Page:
Water Rates Explained

Your water rate reflects the cost of collecting, transporting, purifying, storing, testing and delivering safe water from the lake to your tap.

Why do rates go up?

Allen’s water and wastewater services are purchased from the North Texas Municipal Water District (NTMWD).  Each year, the City of Allen and NTMWD perform cost projections and rate studies to determine the cost of meeting our customer’s water needs. Rates may rise due to:

  • Population growth requiring new water sources, storage tanks or delivery lines
  • Aging infrastructure in need of repair or replacement
  • New regulations to safeguard public health

Approximately 64% of Allen’s Water Sewer Fund budget is paid to the NTMWD to pay for water and wastewater treatment. The remaining 36% of the budget it what it takes to deliver water to each home and business, as well as transport the sewage the to NTMWD.

What do rates cover?

  • Raw water collection, transport and treatment
  • Maintenance of tanks, towers, pumps, pipes and other equipment
  • Testing equipment to guarantee water quality
  • Building projects to replace aging infrastructure or meet the need of a growing population

Recent and upcoming projects

  • 2020: Repainted the Bethany Road elevated water tank- $1 million
  • 2020: Completing Multiyear Hillside Subdivision Water and Sewer Line Replacements- $8.8 million
  • 2021-22: Completing Design for Windridge Subdivision Water and Sewer Line Replacements- $11.6 million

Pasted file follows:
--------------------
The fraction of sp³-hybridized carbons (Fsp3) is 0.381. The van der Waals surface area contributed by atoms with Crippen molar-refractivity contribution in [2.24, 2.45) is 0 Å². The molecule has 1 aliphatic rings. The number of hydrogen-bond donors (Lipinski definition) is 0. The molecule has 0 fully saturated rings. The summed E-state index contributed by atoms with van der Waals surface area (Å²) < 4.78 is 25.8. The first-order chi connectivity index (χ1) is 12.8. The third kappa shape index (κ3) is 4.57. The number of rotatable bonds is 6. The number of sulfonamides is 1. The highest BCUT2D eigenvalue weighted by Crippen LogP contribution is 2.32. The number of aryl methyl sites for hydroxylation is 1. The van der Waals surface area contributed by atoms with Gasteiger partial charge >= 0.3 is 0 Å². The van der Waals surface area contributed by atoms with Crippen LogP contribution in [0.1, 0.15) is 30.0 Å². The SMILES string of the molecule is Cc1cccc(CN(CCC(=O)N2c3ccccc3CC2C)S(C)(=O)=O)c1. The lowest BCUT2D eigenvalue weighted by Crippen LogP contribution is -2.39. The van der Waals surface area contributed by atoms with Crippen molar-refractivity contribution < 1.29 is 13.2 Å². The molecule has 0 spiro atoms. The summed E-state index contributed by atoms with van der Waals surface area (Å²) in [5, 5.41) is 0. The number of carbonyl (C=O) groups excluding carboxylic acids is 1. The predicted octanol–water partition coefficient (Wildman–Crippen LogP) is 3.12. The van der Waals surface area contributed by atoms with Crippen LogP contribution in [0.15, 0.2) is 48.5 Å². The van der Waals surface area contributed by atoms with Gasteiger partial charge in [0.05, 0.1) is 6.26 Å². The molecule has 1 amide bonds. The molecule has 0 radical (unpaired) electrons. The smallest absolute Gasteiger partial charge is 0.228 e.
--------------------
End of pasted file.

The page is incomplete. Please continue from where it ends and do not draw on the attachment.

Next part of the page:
• 2020-21: Design and Build Sloan Creek Gravity Sewer Line and New Sewer Lift Station - $13 million

What is Allen doing to control rising rates?

Even with incremental rate increases, most Allen customers continue to pay a lower rate than neighbors in every NTMWD member city, including Frisco, McKinney, Plano and Richardson. Allen’s rate is also significantly lower than the state average, thanks to efforts by Allen City Council and NTMWD, including:

  • 2017: Allen City Council saved customers $15.75 million over the next ten years by raising infrastructure impact fees for new developments and changing the way infrastructure projects were financed.
  • 2018: NTMWD made budgeting changes resulting in lower wholesale water rates than anticipated.
  • 2019: Allen City Council voted to eliminate the highest tier of water rates, which charged residential customers a higher fee when use surpassed 75,001 gallons per month.
  • 2020: Conducting a rate study update to ensure rates increase the smallest increment possible

To learn more about NTMWD and the rising cost of water/wastewater services, visit NTMWD.com.